In both cases, it is attempted to tune the currently active voltage-controlled oscillator to a frequency lying outside its specified frequency range such that the phase difference detected by the phase detector 212 gets excessively large. In other words, if a mismatch between the activated voltage-controlled oscillator and the programming of the programmable dividers exists in the frequency generation unit the steering output of the frequency synthesizer 216 goes to its tuning limit thereby losing its phase detector gain.

The result is a relatively long delay time, equivalently referred to as dead time, after the frequency synthesizer gets finally programmed to the suitable frequency band or the appropriate voltage-controlled oscillator gets switched on. Therefore, this mismatch leads to a significant impact on the lock-in time of the frequency generation unit as will be shown in the following with respect to FIG. 17 and FIG. 18.

According to the example shown in FIG. 17, a change of frequency bands is necessary from a first frequency band I to a second frequency band II. Here, as the voltage-controlled oscillator I gets switched off, the voltage-controlled oscillator II gets switched on, but for a short period of time the frequency synthesizer 216 is still programmed for the first frequency band I. This leads to a steering output of the loop filter 214 as shown in FIG. 17, where the different times may be classified as follows:

T1: voltage-controlled oscillator I gets switched off; voltage-controlled oscillator II gets switched on;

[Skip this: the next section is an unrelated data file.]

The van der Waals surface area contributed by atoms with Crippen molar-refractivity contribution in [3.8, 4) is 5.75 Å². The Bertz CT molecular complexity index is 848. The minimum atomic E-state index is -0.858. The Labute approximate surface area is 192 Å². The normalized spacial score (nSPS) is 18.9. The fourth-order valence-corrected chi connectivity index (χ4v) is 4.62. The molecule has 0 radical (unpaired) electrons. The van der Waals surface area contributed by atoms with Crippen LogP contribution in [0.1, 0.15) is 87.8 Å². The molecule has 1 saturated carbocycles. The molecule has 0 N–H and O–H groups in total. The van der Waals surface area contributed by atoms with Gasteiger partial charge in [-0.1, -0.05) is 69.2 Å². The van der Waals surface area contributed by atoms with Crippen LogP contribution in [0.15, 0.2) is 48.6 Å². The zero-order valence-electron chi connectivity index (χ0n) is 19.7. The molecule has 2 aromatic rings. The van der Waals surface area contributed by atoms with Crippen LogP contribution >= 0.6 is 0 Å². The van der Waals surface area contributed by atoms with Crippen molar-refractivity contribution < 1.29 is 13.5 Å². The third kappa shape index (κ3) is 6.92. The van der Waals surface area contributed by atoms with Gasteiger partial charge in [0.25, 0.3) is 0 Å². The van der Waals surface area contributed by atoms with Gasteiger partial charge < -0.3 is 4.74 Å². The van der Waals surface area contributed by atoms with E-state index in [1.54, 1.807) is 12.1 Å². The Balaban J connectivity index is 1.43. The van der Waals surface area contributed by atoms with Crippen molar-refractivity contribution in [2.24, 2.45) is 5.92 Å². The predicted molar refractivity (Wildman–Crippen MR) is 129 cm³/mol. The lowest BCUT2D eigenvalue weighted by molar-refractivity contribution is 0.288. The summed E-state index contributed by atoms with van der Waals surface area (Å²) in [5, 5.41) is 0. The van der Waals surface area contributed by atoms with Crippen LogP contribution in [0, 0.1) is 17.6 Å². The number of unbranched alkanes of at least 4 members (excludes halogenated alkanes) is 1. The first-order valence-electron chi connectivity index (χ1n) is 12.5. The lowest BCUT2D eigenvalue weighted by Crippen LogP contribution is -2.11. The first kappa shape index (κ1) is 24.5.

T2: the programmable dividers get programmed according to frequency band II, start of dead time;

T3: end of dead time, normal lock-in begins;

T4: the voltage-controlled oscillator II has finally reached the programmed frequency; and

Ti: the charge pump of the phase detector 212 loses its charge pump gain due to saturation.

Therefore, the example shown in FIG. 17 relates to the transition from a lower frequency band I to the higher frequency band II, e.g., from GSM 900 to GSM 1800 in a mobile phone. Further, the voltage-controlled oscillators are switched before the programming is finished. Therefore, the control circuit tries to tune the voltage-controlled oscillator II for the higher frequency band to the still prevailing programming for the lower frequency band. For this reason, the control voltage at the input of the second voltage-controlled oscillator II goes down to a minimum value between time T1 and time Ti. At time Ti the charge pump in the phase detector 212 reaches saturation and therefore loses its charge pump gain. This is the reason why at time T2 the locking-in does not start immediately. To the contrary, during the dead time between time T2 and time T3 it is necessary to bring the charge pump out of saturation and only then does the actual locking-in start at time T3.

A similar example illustrated in FIG. 18 occurs in case a transition is carried out from a higher frequency band II to a lower frequency band I and the programming of the programmable dividers in the frequency synthesizer 216 is only finished after the switching of the voltage-controlled oscillators. The times shown in FIG. 18 may be classified as follows: